"We test for mechanical operation of everything from circuit breakers to doors and interlocking mechanisms for doors," Bryson said. "We also check to make sure all the covers that are supposed to be in place ARE in place, and when they're removed they're put back in the same manner." Control wire terminations are tug-tested to find loose or improper terminations. Power conductor terminations on the VFDs are re-torqued—a process that revealed a non-factory bolt that had galled and had to be replaced. Relays are visually inspected as the team looks for proper seating and ensures bases are in good working order. Grounds are checked, using the Fluke 1630 Earth Ground Clamp Meter.
Step three: Power up!
Next it's time for testing under power. The team replaces covers and re-energizes the equipment. After allowing a half hour for the system to reach operating condition and temperature, the techs don the appropriate personal protective equipment (PPE) required for this level of arc flash hazard, and remove the covers again to gain access.
"We do infrared and power quality testing typically at the same time, because the guys have to suit up," Bryson said. "When we remove the covers we're gloved and suited to take our pictures. At the same time we're getting our measurement data for power usage and any voltage variations, whether that be harmonic or sag."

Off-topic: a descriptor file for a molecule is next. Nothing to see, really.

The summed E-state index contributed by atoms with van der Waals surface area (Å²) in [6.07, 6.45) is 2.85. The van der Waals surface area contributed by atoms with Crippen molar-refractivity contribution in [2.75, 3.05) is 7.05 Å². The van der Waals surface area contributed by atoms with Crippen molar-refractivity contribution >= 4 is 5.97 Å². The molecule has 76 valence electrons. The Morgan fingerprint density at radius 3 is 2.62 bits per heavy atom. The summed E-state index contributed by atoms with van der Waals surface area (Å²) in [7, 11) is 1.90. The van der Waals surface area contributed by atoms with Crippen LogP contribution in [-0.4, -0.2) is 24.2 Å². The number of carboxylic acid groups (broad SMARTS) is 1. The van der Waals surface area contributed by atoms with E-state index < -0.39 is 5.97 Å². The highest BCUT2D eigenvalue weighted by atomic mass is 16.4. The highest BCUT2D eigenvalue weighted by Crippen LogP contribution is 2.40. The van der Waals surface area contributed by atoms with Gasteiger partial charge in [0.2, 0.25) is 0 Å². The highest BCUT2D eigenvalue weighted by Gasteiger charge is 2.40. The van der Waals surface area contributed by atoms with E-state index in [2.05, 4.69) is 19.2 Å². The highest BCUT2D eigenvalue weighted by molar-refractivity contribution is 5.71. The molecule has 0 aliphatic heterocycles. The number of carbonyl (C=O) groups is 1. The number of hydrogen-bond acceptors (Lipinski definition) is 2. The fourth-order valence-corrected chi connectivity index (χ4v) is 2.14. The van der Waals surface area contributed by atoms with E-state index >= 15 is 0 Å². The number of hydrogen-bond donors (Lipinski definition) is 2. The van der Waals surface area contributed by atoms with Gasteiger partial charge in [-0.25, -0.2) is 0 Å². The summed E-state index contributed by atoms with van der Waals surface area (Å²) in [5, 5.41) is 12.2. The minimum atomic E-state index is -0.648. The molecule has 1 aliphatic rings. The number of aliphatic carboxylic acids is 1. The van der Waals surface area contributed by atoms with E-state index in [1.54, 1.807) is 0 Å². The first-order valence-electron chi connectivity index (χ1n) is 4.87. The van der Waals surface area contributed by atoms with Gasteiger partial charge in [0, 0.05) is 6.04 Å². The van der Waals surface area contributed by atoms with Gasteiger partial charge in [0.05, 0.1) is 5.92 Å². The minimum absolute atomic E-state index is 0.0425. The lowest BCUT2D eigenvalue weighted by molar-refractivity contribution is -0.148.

The Keithly team uses the Fluke 41B Power Meter to assess harmonics, and connects the Fluke 1745 Power Quality Logger to determine power consumption. They gather data on power flow using the Fluke 381 Clamp Meter with iFlex Current Probe, matching the amperage detected against the specifications of the components involved.
The Keithly inspectors have also used the Fluke CNX™ Series Wireless Test System at the iFLY facility, including the new CNX-enabled wireless infrared cameras.
Something else to watch
One factor that demands special attention at iFLY: the facility was built using aluminum power cables, instead of copper. Aluminum expands more than copper when it heats up under load, which means connectors can loosen over time, increasing resistance . . . and the potential for trouble.
"What happens with aluminum conductors is they heat and cool with much more thermal expansion," Bryson said. "They are able to work themselves loose, and that's where your torque issues typically will come in. With each of these motors you have the potential for huge thermal expansion problems. You have to be much more careful that you're annually looking at these conductors, and that everything's above board." Infrared inspections help spot any problems that might be developing with these connections.
With the cable terminations and other electrical systems inspected and running right, it's time to write up a final report on what elements were inspected, how inspections and tests were done, and what anomalies, if any, were addressed. These reports become key records for Bill Adams, as well as for the Keithly team that will return in a year--to keep iFLY straightened up, and flying right.